Research Article: Provision of antiretroviral therapy for children in Nelson Mandela Bay: Health care professionals’ challenges

Date Published: March 12, 2018

Publisher: AOSIS

Author(s): Margaret Williams, Dalena R.M. van Rooyen, Esmeralda J. Ricks.

http://doi.org/10.4102/phcfm.v10i1.1490

Abstract

The human immunodeficiency virus and/or acquired immune deficiency syndrome (HIV/AIDS) pandemic continues to increase in prevalence worldwide, particularly in South Africa, and includes the often overlooked paediatric population. The provision of paediatric antiretroviral treatment (ART) is as essential for children as for adults, and has numerous obstacles, not least of which is lack of decentralisation of facilities to provide essential treatment. Optimising ART, care and support for HIV-positive children, and their caregivers, at public sector primary health care (PHC) clinics is crucial to improve morbidity and mortality rates in children.

To explore the experiences of health care professionals regarding the provision of ART for children at PHC clinics.

The study was conducted in six PHC clinics in Nelson Mandela Bay Health District, Eastern Cape, South Africa.

The researchers used a qualitative, explorative, descriptive and contextual research design with in-depth interviews. We used non-probability purposive sampling. Data collected were thematically analysed using Creswell’s data analysis spiral. We used Lincoln and Guba’s model to ensure trustworthiness. Ethical standards were applied.

Health care professionals experienced numerous challenges, such as lack of resources, need for training, mentoring and debriefing, all related to providing decentralised ART for HIV-positive children at the PHC level.

Capacitation of the health care system, integration of services, competent management and visionary leadership to invoke a collaborative interdisciplinary team approach is required to ensure that HIV is treated as a chronic disease at the PHC clinic level.

Partial Text

Globally, an estimated 35 million people were living with human immunodeficiency virus (HIV) in 2013; 3.2 million of the 35 million are children under the age of 15 years, over 90% of whom live in sub-Saharan Africa. In the same area, 6000 people were newly infected with HIV and approximately 4200 people died from AIDS, mostly because of inadequate access to antiretroviral (ART) services.2 Globally, investments in the HIV and AIDS response have generated positive results. Improved care and treatment options have increased the lifespan of people living with HIV, provided they can access such treatment.3 In all low- and middle-income countries, only 23% of children (aged 0–14 years) living with HIV in 2013 received ART, compared to 37% of adults living with HIV. Child mortality statistics indicate that by the end of 2015, almost 6 million children will have died before their fifth birthday – most from preventable causes.3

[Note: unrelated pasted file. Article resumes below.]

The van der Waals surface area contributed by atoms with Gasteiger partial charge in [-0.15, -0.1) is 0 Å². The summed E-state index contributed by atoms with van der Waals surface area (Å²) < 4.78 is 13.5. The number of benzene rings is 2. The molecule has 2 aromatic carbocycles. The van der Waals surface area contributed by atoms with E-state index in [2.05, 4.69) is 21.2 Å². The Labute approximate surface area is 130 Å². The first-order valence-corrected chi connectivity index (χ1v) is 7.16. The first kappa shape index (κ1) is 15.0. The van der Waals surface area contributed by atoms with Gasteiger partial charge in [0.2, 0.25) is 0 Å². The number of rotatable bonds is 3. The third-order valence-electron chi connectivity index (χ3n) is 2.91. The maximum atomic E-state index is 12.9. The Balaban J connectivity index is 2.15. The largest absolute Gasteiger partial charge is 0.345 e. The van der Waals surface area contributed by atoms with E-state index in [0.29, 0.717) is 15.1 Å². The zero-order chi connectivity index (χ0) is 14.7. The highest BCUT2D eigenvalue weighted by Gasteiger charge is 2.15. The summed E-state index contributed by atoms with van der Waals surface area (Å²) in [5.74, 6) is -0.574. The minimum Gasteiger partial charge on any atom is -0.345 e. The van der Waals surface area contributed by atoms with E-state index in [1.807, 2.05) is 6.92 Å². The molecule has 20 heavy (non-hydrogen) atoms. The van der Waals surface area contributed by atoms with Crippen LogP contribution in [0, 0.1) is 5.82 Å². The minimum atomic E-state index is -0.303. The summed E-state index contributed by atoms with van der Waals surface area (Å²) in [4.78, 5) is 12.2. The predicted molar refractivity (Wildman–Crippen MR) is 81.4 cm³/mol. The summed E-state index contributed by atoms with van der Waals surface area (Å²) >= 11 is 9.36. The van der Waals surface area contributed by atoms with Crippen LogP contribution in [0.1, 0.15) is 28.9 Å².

This study aimed to provide an understanding of challenges for HCPs in providing ART for children attending PHC clinics. This was done by exploring and describing the experiences of HCPs related to their challenges regarding the provision of ART for HIV-positive children at PHC clinics in NMB Health District.

The following main theme and sub-themes, related to the challenges experienced by the HCPs who were interviewed, are presented below:

HIV infection in HIV-positive children is a life-threatening disease. Without treatment, and specifically adherence to treatment, HIV-positive children in resource-poor settings have a 45% – 59% mortality rate by 2 years of age.35 ART for HIV-positive children is an evolving discipline, which should be specialised owing to the intricacies in working comprehensively with children of all ages who require treatment, care and support for one of the most complex diseases of our time. Up until now, the focus has been on the provision of medications and management of physical disease. The rapid progression of paediatric HIV disease has highlighted the need to expand treatment, for this cadre of patients, to date with limited success. Certainly, better performance is required from health care systems in general, especially in the Eastern Cape, South Africa.

It is recommended that all interdisciplinary team members receive updates in knowledge and skills in order to effectively optimise comprehensive treatment, care and support for HIV-positive children requiring ART at PHC clinics.43 Particular emphasis should be placed upon committing to quality health care outcomes for all patients.

HIV disease in children is a chronic, manageable condition in all countries with access to ART. It is time to clarify treatment for HIV-positive children and assist HCPs in South Africa to become knowledgeable and confident in treating younger patients. Judging from the responses of the participants in this study, the workforce at the PHC level in NMB needs to be strengthened to provide sustainable care and equitable access, a task requiring competent management with leadership skills.

 

Source:

http://doi.org/10.4102/phcfm.v10i1.1490

 

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